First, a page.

Treasury Yield Curve: As Steep as Since 1980, But with a Twist

by: BlindReason


See the Bloomberg piece here noting a very steep treasury yield which typically signals strong growth. That's good news right? Not so fast, it's actually bad news.
The private sector is full of businesses that just can't get loans at workable terms. The big reason for that is that all the money that used to go to the private sector is now being lent to the government as seen in this Fed data.
Well, what would the curve look like if banks were issuing actual loans instead of just taking their money and buying treasuries. i.e. Banks now are lending to the government where in the past they would lend to the private sector.

It would be an interesting exercise to impute the price of treasuries if you took out all the capital going to the government and put it into the private sector instead.

1) Government borrowing rates would be higher

2) Spreads would be more narrow

3) The yield curve would not be as steep.

Given the government is borrowing quite a bit now, isn't it somewhat fortuitous that banks are not lending elsewhere? What happens if banks actually start to lend to businesses? What should the Treasury be doing right now to position itself for a lot of long term borrowing?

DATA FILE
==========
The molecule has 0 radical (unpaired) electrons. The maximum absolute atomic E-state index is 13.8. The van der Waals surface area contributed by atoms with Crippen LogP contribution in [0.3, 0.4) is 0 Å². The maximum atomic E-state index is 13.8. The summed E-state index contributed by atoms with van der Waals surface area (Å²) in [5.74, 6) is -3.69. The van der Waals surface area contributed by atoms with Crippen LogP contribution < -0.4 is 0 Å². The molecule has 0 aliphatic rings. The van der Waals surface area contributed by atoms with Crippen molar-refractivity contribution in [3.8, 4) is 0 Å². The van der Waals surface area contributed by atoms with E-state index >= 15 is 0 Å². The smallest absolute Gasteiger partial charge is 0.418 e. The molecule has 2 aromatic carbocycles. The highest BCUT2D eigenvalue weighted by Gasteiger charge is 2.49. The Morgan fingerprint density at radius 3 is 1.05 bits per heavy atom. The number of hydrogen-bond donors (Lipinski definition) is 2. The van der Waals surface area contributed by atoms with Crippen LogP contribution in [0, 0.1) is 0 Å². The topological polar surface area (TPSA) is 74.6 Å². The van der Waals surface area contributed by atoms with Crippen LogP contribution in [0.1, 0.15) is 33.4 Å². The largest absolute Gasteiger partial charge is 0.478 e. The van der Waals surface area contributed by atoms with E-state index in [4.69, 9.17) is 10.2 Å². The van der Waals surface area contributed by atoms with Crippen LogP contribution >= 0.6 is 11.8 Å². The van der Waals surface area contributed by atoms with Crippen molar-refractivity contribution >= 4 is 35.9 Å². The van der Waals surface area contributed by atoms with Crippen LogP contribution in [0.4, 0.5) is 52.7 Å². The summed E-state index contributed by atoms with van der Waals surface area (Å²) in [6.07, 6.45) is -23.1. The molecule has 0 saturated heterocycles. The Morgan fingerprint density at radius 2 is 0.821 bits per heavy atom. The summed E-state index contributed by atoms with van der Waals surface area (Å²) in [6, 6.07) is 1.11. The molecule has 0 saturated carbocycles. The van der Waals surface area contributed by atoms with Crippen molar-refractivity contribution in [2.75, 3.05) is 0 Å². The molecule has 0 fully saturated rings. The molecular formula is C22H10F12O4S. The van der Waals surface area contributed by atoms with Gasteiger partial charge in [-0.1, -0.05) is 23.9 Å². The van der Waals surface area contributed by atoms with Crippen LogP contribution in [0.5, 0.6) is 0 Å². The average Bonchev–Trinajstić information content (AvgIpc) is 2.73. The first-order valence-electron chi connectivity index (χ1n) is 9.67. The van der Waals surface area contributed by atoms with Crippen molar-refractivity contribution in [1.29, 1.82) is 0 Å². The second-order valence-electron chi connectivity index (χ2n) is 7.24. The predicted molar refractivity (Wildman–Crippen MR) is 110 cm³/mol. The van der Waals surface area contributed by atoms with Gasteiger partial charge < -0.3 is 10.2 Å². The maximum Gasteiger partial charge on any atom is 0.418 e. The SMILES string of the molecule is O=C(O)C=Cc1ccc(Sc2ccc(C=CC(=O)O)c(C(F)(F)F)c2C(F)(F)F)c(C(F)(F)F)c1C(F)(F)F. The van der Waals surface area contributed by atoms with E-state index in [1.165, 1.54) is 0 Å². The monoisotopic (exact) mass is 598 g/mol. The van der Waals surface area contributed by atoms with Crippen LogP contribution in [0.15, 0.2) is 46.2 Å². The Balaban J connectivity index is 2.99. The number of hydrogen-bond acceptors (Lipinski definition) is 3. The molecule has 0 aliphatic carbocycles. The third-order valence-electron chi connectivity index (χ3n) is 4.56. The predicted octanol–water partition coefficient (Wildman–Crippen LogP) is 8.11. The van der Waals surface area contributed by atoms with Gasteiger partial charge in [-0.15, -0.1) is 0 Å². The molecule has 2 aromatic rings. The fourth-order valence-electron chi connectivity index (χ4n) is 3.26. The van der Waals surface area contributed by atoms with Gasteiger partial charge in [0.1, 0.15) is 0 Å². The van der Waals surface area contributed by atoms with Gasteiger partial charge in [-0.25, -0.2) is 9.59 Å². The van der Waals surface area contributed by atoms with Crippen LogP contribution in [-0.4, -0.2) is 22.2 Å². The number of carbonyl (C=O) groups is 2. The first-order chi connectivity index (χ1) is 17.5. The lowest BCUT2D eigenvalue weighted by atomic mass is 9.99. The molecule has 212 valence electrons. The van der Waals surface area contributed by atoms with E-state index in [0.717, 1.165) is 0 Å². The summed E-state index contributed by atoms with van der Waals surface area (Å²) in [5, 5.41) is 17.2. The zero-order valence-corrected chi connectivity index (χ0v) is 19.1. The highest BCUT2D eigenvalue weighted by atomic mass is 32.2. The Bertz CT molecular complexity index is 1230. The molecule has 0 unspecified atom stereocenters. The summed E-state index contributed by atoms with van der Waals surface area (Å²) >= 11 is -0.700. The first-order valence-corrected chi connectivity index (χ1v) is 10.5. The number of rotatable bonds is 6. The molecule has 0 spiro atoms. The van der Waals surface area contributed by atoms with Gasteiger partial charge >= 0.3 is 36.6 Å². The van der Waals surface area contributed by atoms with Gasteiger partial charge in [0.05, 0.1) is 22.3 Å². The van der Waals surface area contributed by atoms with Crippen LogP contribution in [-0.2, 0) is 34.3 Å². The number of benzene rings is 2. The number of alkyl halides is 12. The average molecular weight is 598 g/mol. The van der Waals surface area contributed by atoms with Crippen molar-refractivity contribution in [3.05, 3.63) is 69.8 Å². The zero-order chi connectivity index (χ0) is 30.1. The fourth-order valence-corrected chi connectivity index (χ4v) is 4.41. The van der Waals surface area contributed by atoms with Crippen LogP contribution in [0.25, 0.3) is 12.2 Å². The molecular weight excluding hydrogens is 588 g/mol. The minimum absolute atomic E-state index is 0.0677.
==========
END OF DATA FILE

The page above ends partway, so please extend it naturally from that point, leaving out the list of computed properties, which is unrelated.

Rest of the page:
If the government shifted duration to longer term securities in an aggressive way would that by itself spur lending to small businesses by banks since a lot of their treasury purchases are very short term? Or would that simply instill some sense of panic and push short term interest rates down further, making the curve even steeper?
A delicate issue of timing the duration of Treasury auctions needs to go way up, and issuance (deficits) need to come down. The Fed has a very accomodative monetary policy, let some of that do the heavy lifting. That will ameliorate some inflation concerns. If this government spending was useful like getting us onto natural gas and off foreign oil, I'd be all for the government spending. Instead it's going to programs that only encourage artificially high consumption and encourage long term deficits.
Corporations are willing to invest but can't because the government is sucking up the capital with useless wastes of money that we'll be paying off for 30 years. Business has been crowded out. Time to put some emergency spending cuts in and let the Fed's easy money do the work without inflationary deficits.